I Can Only Imagine….

Last Friday I streaked across Oklahoma toward Corn. Following a labyrinth of highways for almost 400 miles, through Tulsa and Oklahoma City. Memories followed me as I headed to my cousin’s house. The hills, with just a few trees, stretched my eyes as I gazed toward the horizon in the distance. Clouds dotted the skies playing peek-a-boo with the sun. A family reunion, first with my cousin, Johanna and her husband, Edwin, The next day, back to Oklahoma City for a visit with more cousins, 2nd cousins and 3rd cousins. What would it be like? How have my cousins changed? Surely, I haven’t changed.

What did my Grosmom Emilie Siemens think as she rode a wagon from Inman, Kansas, to Corn. The horses slowly plodded on as she thought about her new life in a new place. Did she remember coming from Russia to America? Did she wonder how she could live in such a barren place? The one thing I remember about Grosmom is her curiosity about everything about her. I can see her black eyes darting back and forth over the terrain. I know she was filled with hope and dreams for the future. Her handsome husband was gifted with words – able to ‘call’ a sale or preach the Word of God with proficiency. With his blue eyes, he beheld his petite Emilie and her laughing black eyes with joy for he loved her. They did manage with less and yet raised four sons and one daughter that also were filled with the joy of living and faith in God. Family – a lovely word!

The last six miles south of Corn seemed to take forever. I saw wheat fields and wondered as snippets of

memory careened through my mind. Remembering the tornado that dislodged Uncle John and Aunt Liz’s house from its foundations. I remembered staying with Grosmom Siemens in Corn when I was very young. I learned to say Hi-Hoopa to get a molasses cookie from the tin slide lid on the drawer in the kitchen. I remembered Grosmom picking sassfras from her driveway to make tea. The taste of cold watermelon and Rollkocka slipped through my mind. Dad always waited until watermelon was 2 Cents a pound before he would buy any. On one visit to Grosmom Siemens, Johanna and Jim, my brother, disappeared. They went on a fishing trip in the creek west of Corn armed with a ‘hairpin’ hook and string. Florence, at 15, took us for a ride toward Corn. I noticed she closed her eyes as she drove when a car speeded toward us. When my brothers, Jim and Gene, were old enough they worked in the wheat fields for Uncle John.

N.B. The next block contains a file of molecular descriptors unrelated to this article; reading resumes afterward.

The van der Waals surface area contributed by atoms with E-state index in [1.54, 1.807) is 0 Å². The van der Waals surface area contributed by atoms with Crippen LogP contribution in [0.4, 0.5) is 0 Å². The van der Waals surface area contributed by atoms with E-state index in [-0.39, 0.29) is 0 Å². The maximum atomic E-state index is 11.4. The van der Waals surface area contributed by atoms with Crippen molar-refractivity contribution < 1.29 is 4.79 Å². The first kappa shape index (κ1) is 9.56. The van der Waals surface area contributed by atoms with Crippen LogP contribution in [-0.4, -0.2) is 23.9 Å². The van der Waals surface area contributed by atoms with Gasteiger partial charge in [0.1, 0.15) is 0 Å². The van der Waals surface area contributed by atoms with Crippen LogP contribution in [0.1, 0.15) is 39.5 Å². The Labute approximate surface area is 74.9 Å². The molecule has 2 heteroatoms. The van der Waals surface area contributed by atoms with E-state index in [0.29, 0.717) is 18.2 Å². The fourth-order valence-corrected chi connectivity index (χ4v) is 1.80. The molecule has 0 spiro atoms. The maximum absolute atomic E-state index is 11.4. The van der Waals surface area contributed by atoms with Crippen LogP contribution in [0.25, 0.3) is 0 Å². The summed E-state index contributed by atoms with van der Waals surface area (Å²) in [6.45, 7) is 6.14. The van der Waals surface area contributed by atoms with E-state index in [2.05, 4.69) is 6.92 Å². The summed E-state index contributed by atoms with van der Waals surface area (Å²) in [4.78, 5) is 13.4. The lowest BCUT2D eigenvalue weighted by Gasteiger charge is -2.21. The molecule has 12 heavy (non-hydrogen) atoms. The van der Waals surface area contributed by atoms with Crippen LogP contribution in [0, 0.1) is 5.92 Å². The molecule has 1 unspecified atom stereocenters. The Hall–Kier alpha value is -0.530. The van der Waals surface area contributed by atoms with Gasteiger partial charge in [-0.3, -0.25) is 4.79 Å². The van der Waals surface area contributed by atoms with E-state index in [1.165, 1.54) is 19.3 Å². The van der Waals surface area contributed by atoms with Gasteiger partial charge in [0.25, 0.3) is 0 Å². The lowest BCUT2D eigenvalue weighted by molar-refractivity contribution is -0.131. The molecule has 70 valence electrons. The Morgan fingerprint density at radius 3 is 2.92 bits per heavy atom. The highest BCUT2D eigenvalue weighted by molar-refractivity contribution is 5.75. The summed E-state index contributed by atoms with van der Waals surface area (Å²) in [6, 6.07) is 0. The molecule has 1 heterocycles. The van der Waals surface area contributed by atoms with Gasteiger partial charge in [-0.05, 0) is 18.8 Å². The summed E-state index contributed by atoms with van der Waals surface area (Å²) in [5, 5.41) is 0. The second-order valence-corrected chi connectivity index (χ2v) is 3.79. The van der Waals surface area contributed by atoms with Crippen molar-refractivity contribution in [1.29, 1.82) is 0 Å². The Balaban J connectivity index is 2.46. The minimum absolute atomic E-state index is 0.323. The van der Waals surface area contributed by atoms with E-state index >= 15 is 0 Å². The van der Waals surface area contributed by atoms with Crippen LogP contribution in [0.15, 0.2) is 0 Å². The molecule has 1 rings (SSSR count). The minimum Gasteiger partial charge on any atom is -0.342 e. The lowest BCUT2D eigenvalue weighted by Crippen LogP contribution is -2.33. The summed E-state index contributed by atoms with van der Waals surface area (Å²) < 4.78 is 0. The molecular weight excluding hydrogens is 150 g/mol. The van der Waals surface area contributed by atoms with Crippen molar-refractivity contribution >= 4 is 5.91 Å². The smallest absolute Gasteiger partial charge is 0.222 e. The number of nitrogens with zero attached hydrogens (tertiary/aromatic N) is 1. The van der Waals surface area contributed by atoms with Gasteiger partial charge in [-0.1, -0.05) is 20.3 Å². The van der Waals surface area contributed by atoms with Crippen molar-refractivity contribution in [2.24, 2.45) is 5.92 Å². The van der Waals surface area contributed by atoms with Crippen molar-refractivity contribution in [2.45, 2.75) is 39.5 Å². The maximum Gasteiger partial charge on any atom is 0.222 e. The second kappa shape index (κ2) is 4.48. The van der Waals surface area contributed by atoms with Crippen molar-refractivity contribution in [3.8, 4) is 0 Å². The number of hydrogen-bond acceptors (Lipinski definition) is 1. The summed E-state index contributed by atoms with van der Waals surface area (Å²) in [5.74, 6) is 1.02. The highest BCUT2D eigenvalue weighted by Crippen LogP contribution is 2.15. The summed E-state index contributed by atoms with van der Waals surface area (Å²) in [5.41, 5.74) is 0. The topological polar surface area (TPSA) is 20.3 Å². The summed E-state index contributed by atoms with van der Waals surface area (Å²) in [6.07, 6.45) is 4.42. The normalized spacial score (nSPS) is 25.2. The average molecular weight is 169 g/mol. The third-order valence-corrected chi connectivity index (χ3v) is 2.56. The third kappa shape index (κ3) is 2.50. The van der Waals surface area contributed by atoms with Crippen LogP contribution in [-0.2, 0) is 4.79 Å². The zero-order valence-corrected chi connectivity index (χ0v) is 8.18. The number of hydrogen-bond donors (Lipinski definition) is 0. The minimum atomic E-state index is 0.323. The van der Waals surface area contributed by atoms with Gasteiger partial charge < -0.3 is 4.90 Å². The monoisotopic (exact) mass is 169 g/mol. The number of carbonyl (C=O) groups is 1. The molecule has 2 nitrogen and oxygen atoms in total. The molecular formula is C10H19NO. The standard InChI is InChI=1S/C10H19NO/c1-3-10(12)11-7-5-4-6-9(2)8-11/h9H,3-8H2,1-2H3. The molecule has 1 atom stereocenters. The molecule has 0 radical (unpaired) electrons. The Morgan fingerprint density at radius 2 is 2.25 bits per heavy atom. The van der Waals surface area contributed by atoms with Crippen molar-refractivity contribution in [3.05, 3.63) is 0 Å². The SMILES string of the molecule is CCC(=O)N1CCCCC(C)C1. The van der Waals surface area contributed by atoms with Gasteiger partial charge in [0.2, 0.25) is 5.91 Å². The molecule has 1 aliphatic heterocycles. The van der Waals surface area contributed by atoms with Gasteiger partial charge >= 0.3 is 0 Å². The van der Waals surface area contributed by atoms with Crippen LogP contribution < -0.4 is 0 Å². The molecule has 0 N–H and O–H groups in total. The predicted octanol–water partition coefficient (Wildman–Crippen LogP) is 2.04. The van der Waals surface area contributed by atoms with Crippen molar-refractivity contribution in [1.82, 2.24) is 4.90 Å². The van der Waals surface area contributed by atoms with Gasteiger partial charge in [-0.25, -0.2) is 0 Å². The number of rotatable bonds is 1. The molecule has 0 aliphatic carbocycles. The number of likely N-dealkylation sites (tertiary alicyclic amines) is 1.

I don’t remember when the 5 cent, 12 inch & 1 inch diameter peppermint sticks stopped, but we grandchildren always looked forward to the feast of pepperminted sugar at Christmas time from Grosmom. Uncle Jake and Aunt Marie moved to Fairview – Uncle Dick cut hair, farmed and raised horses; Uncle Johnny and Aunt Matilda became city folks (maybe because Uncle Johnny didn’t like his ride on the ‘slop barrel’ on the way to feed the pigs); my Dad, Herman and Anna Daisy, after teaching school in Hooker, OK, moved to Clinton to work in the post office; Aunt Liz and Uncle John Reimer left Clinton to live in Corn. The large white church with interminable steps leading to the entrances of the Mennonite Church, is no more. In its place is a round brick building to house worshippers.

On Saturday, the reunion began at 11 am, in Oklahoma City. Soon the room was filled with about 100 of the Siemens family. Five first cousins – four were unable to attend. Then the second cousins numbered eleven. Third cousins abounded.

As the reunion progressed, I could only imagine what Jacob V and Emilie Brunn Siemens would think of their family now. Are we following their example of faithfulness to Jesus Christ even as Jacob and Emilie were? Grosmom, who was astonished at a simple hand egg beater…what would she think of the swiftness of communication, the speed of travel, the ease of our lives or the convenience of full grocery store shelves. So many changes.

Yet, there is one constant – our faith in Jesus Christ. July 22, 2008, I wrote: A family reunion here on earth is filled with memories built on unconditional love – an oasis of laughter, tears, prayer and songs of praise to our Father. Laughter of children, a welcome of each new member through weddings and their new babies enrich the family as they are nurtured. Recipes are handed down through the generations. There is a sense of belonging. And we remember the lives of great-great grandparents back through the generations with an examination of selves and the paths we choose today. No matter how we remember the past, live in the today, the future is what intrigues us and motivates us to continue on. The future belongs to our Lord.

And so it is in God’s Family. Because of Jesus and his sacrifice, we can know His love here on earth. We remember what God has done for each of us as we continue on, even as Shadrach, Meshach and Abednego remembered the steadfastness of Abraham, Isaac, Jacob, Moses and David, and were strengthened in their resolve to follow the God.

The Great Reunion is coming when Jesus comes again. The Family of God will be brought together – in the Oasis of Unconditional Love of our Lord and Master. The Family of God – what a beautiful phrase of the promise of joy.

I can only imagine

What my eyes will see

When your face

Is before me

I can only imagine

Surrounded by Your glory, what will my heart feel

Will I dance for you, Jesus, or in honor of you be still?

Will I stand in your presence or to my knees will I fall?

Will I sing hallelujah, will I be able to speak at all?

I can only imagine

I Can Only Imagine

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